“Hopefully I will see you around,” he nodded casually, radiating pride for winning this round. I resumed my course and listened as he jogged back through the fallen leaves to his companions.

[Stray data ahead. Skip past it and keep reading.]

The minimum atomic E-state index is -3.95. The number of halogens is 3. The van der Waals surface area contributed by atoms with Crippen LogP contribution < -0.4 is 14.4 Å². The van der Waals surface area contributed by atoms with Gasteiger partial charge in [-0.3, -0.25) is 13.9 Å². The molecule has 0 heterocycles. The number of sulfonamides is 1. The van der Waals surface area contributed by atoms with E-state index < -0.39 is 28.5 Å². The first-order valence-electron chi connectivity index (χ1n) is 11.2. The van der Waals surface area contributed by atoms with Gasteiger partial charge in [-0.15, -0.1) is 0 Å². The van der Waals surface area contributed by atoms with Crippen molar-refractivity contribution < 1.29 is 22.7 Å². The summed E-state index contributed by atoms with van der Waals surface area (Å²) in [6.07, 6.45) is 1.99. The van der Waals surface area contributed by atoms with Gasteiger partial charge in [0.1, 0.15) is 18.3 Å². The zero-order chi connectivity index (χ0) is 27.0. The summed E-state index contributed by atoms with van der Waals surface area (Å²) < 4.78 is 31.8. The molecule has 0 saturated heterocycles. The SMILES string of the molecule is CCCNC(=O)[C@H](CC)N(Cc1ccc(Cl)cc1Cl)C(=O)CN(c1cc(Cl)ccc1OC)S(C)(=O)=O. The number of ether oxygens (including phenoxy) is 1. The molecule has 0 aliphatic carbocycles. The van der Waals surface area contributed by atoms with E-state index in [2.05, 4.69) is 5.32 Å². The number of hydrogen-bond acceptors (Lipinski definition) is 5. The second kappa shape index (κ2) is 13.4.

I grasped the chain link fence and looked up at it desperately. My heart beat in my ears and I could hear my blood slosh around in my head. Frantically, I attempted to scale the fence, but as I continued upward, the top seemed unreachable. Each new step, each new grab, I felt barbs begin to poke and prod my skin. Tears rushed down my face as the barbs grew sharper and cut deeper into my flesh, blood oozing from my hands and feet as thick as molasses and as black as the night sky around me. I screamed with each advance I gave to the pinnacle of the barbed metal fence, now feeling the barbs carve at the sinew underneath the torn pink tissue in my hands. If I hesitated, I was sure the barbs could pierce straight through my hands and feet, leaving me immobile eternally. If I kept going, the barbs would continue to grow and sharpen, shredding my appendages until I fell to my death. Slowly reaching for the next link, my foot slipped. A barb caught my shin and tore a deep gash, sending excruciating waves of pain throughout my body. With half of me dangling like a deadweight corpse, my other hand that held to the barbed fence covertly sunk onto an entire thorn. In the bright moonlight, I could see the tip of the barb through the back of my hand. Weak from blood loss, I felt my grip ease and the weight of my body began to tear the barb through my hand. I howled in pain, only to lose the battle even more, the metal prong shredding through my hand between my knuckles like butter. I was already falling from the fence when I realized that I was done for. I watched as the top of the fence shrank in the distance, my heart pounding as I could feel my body accelerating at a terrifying speed. My powerless limbs drizzled blood into the air as I fell, my body slowly turning for me to meet my fate. I watched in terror as the ground rushed me. Right before my body collided with the ground, I slammed my eyes shut.